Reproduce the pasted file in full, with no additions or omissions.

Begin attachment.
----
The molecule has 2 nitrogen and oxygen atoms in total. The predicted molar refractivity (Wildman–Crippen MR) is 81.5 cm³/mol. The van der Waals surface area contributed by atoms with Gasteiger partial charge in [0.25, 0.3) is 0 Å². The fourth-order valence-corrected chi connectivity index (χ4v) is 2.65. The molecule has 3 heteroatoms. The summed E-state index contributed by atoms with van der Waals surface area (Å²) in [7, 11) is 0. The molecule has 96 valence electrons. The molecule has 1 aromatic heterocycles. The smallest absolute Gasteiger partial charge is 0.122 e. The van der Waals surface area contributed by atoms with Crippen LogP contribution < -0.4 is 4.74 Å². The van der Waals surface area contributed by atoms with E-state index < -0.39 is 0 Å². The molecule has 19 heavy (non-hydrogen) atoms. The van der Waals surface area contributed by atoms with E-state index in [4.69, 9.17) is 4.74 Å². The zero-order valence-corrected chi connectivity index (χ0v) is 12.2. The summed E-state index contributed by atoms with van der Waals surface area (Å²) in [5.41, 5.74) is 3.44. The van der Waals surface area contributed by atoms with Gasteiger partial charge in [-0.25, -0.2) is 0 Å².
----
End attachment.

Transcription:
The molecule has 2 nitrogen and oxygen atoms in total. The predicted molar refractivity (Wildman–Crippen MR) is 81.5 cm³/mol. The van der Waals surface area contributed by atoms with Gasteiger partial charge in [0.25, 0.3) is 0 Å². The fourth-order valence-corrected chi connectivity index (χ4v) is 2.65. The molecule has 3 heteroatoms. The summed E-state index contributed by atoms with van der Waals surface area (Å²) in [7, 11) is 0. The molecule has 96 valence electrons. The molecule has 1 aromatic heterocycles. The smallest absolute Gasteiger partial charge is 0.122 e. The van der Waals surface area contributed by atoms with Crippen LogP contribution < -0.4 is 4.74 Å². The van der Waals surface area contributed by atoms with E-state index < -0.39 is 0 Å². The molecule has 19 heavy (non-hydrogen) atoms. The van der Waals surface area contributed by atoms with E-state index in [4.69, 9.17) is 4.74 Å². The zero-order valence-corrected chi connectivity index (χ0v) is 12.2. The summed E-state index contributed by atoms with van der Waals surface area (Å²) in [5.41, 5.74) is 3.44. The van der Waals surface area contributed by atoms with Gasteiger partial charge in [-0.25, -0.2) is 0 Å².